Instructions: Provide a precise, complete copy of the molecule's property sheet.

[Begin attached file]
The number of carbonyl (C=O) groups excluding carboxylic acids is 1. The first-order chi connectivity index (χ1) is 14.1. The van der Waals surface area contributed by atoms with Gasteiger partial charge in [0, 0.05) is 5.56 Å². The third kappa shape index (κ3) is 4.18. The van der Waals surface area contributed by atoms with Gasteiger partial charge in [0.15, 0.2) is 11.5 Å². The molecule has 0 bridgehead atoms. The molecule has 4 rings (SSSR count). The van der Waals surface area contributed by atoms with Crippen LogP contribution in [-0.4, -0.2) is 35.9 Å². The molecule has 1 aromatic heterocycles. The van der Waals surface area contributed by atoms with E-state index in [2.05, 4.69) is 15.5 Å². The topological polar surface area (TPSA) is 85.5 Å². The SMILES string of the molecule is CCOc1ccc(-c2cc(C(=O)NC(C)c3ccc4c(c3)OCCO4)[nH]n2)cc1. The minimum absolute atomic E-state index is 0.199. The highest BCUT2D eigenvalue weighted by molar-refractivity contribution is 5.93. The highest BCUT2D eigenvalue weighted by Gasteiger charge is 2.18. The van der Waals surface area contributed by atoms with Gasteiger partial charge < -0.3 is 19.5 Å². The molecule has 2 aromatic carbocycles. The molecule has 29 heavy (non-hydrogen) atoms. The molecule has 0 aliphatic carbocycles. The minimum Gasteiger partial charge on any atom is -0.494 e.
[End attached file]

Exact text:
The number of carbonyl (C=O) groups excluding carboxylic acids is 1. The first-order chi connectivity index (χ1) is 14.1. The van der Waals surface area contributed by atoms with Gasteiger partial charge in [0, 0.05) is 5.56 Å². The third kappa shape index (κ3) is 4.18. The van der Waals surface area contributed by atoms with Gasteiger partial charge in [0.15, 0.2) is 11.5 Å². The molecule has 0 bridgehead atoms. The molecule has 4 rings (SSSR count). The van der Waals surface area contributed by atoms with Crippen LogP contribution in [-0.4, -0.2) is 35.9 Å². The molecule has 1 aromatic heterocycles. The van der Waals surface area contributed by atoms with E-state index in [2.05, 4.69) is 15.5 Å². The topological polar surface area (TPSA) is 85.5 Å². The SMILES string of the molecule is CCOc1ccc(-c2cc(C(=O)NC(C)c3ccc4c(c3)OCCO4)[nH]n2)cc1. The minimum absolute atomic E-state index is 0.199. The highest BCUT2D eigenvalue weighted by molar-refractivity contribution is 5.93. The highest BCUT2D eigenvalue weighted by Gasteiger charge is 2.18. The van der Waals surface area contributed by atoms with Gasteiger partial charge < -0.3 is 19.5 Å². The molecule has 2 aromatic carbocycles. The molecule has 29 heavy (non-hydrogen) atoms. The molecule has 0 aliphatic carbocycles. The minimum Gasteiger partial charge on any atom is -0.494 e.